Tonight, for the first time since the old news about Talpiot started to be trotted out again, I expect to be around a number of anti-Christians, folks who are likely to buy into the "Jesus at Talpiot" story simply because it fits their anti-Christian worldview. They probably won't be familiar with the reasons why even non-Christians shouldn't believe that Jesus' remains are in the Talpiot tomb, reasons that have already been reviewed around the blogosphere.
A Tomb Full of Red Herrings
It's easy to spend all the time on "reasons why even an atheists shouldn't buy this". It's a necessary part of the conversation, showing that rather than the Christians believing anything that suits their worldview, it's very much the other way around for those falling for this Talpiot nonsense. Mary Magdalene's name wasn't Mariamenon; she was buried elsewhere; Jesus of Nazareth wasn't married; Jesus of Nazareth didn't have a son. It's necessary to review all that so they can see why any rational can know this isn't Jesus of Nazareth: it contradicts loads of known facts. While it's a necessary part of the conversation, it cannot be the whole conversation. That's because it stops short of discussing the most important of all known facts: that God raised Jesus from the dead, six weeks after which he ascended to heaven.
I Know That My Redeemer Lives
When I picture myself in a conversation with anti-Christians tonight, I will be glad to let them make the opening move about Talpiot. But if they go there, I'd like to ask: Can we talk about Mary Magdalene? Do you know what she's most famous for? She's most famous for being the first person to see Jesus of Nazareth alive again after God raised him from the dead. It was Sunday morning, the third day after his execution. She had gone to the tomb where she had seen him be buried three days before. She went to help finish preparing the body; the preparations for burial had been interrupted by the Sabbath. The tomb was open, and nobody was there. In a panic, she ran and got some of Jesus' disciples. Peter and John came back with her to the tomb and found it empty just as she said. While Mary was waiting there, crying, she saw someone was there and assumed it was the gardener. She asked where he'd moved the body. "Mary!" he called to her, and she looked up and saw that it was Jesus. She ran to him, she held onto him, crying at his feet. He got her up and sent her to tell the disciples that she had seen him, very much alive. That is what Mary Magdalene is most famous for. She never married him and he never married; she never bore his child and he never had a child; she is famous for being one of the earliest people to have seen him alive again after God raised him from the dead.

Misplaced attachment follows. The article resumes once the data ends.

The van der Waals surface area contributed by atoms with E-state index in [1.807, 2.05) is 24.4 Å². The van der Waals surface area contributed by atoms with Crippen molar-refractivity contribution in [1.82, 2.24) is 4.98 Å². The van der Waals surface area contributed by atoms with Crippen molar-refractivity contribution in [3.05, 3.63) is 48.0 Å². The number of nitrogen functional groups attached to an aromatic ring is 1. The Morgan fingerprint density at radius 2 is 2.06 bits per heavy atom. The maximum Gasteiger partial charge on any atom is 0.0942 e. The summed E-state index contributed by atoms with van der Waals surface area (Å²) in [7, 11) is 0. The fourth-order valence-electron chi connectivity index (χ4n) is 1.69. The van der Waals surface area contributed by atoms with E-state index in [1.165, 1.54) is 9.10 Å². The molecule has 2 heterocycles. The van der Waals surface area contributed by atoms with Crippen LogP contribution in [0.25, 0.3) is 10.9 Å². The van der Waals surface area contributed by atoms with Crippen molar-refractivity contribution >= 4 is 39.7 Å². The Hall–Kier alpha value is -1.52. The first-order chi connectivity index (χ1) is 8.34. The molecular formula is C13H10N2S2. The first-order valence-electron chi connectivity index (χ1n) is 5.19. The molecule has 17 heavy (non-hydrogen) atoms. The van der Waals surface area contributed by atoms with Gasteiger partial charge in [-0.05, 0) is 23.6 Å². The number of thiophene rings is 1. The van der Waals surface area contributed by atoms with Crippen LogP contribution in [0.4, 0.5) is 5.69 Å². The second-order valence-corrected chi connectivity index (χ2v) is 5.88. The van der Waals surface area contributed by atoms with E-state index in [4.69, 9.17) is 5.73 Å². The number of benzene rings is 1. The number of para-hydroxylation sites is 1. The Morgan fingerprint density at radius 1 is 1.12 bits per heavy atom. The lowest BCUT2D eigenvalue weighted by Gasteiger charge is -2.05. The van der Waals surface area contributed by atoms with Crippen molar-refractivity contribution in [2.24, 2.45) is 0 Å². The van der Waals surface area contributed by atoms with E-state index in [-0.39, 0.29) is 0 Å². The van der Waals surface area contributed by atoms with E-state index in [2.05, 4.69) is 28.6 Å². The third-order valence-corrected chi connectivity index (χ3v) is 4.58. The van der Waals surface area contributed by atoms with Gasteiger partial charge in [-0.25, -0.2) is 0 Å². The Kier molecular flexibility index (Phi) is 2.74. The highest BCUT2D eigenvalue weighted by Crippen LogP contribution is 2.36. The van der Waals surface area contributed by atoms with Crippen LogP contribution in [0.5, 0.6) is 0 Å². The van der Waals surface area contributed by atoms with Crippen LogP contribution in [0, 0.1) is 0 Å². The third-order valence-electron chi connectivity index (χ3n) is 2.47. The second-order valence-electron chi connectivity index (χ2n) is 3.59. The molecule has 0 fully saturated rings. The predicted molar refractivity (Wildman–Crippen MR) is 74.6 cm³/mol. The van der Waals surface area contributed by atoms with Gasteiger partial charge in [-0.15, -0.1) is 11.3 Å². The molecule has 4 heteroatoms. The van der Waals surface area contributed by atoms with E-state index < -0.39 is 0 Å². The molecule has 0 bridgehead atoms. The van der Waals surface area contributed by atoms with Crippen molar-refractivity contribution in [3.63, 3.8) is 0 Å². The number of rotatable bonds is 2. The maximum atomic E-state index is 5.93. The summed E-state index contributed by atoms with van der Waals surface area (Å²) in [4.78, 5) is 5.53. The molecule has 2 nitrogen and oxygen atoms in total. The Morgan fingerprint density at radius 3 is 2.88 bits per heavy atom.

That day he showed himself alive again to Peter and to two more as they walked on the road to a nearby town. That night while the disciples were eating behind locked doors for fear that they, too, might be executed, Jesus came and met with them. They were terrified. He stayed with them, talked with them, ate with them, very much alive. He met them again the next week, and over a period of six weeks after God raised him from the dead he would meet with them, eating with them, showing his wounds from his death, teaching them what the Scriptures taught about the Messiah. While they had thought as Messiah he would immediately bring restoration, Jesus explained from Moses, the Psalms, and the Prophets that instead the Messiah had to suffer and die first, and the restoration of all things would not be until his return. David had prophesied that Messiah would die, and that the Holy One would not see decay. Isaiah had prophesied that the Messiah would be led like a sheep to the slaughter and would be laid in a rich man's tomb, but then would prolong his days. Isaiah prophesied that the Messiah's suffering and death would be a covenant, that it would sprinkle and sanctify the nations so that the Word of the LORD would go forth from Jerusalem into the whole world, the light of the Gentiles and the glory of Israel. After he had visited with them and talked with them and taught them for six more weeks after God raised him from the dead, he ascended to heaven just as Elijah had before him. But this time, instead of only Elisha seeing as with Elijah, many of Jesus' disciples saw him ascend to heaven. Now we await the promised restoration of all things, when the Messiah comes with power on the clouds of heaven, rather than humble and riding on a donkey; the prophets had foretold both comings of Messiah.
It's not merely that Talpiot is the wrong tomb and if only you find the right tomb it will have a body. It's that we can show you the right tomb, but he is not there. He is risen.
Apologetics and Evangelism: The Case of Talpiot
Apologetics accepts the anti-Christianity of a rational person and argues why Jesus isn't in this particular tomb. It's a decent opening move. But evangelism goes one better: it challenges whether a rational person can remain anti-Christian. Evangelism notices that, while Mary Magdalene being buried outside of Jerusalem is well-supported in the old histories, and Jesus having no children is well-supported in the old histories, that his resurrection from the dead is better supported in the old histories. Convincing an atheist that Jesus' body isn't at Talpiot should be easy enough; but the atheist will keep looking for another tomb until we show him the right tomb, which is forever empty.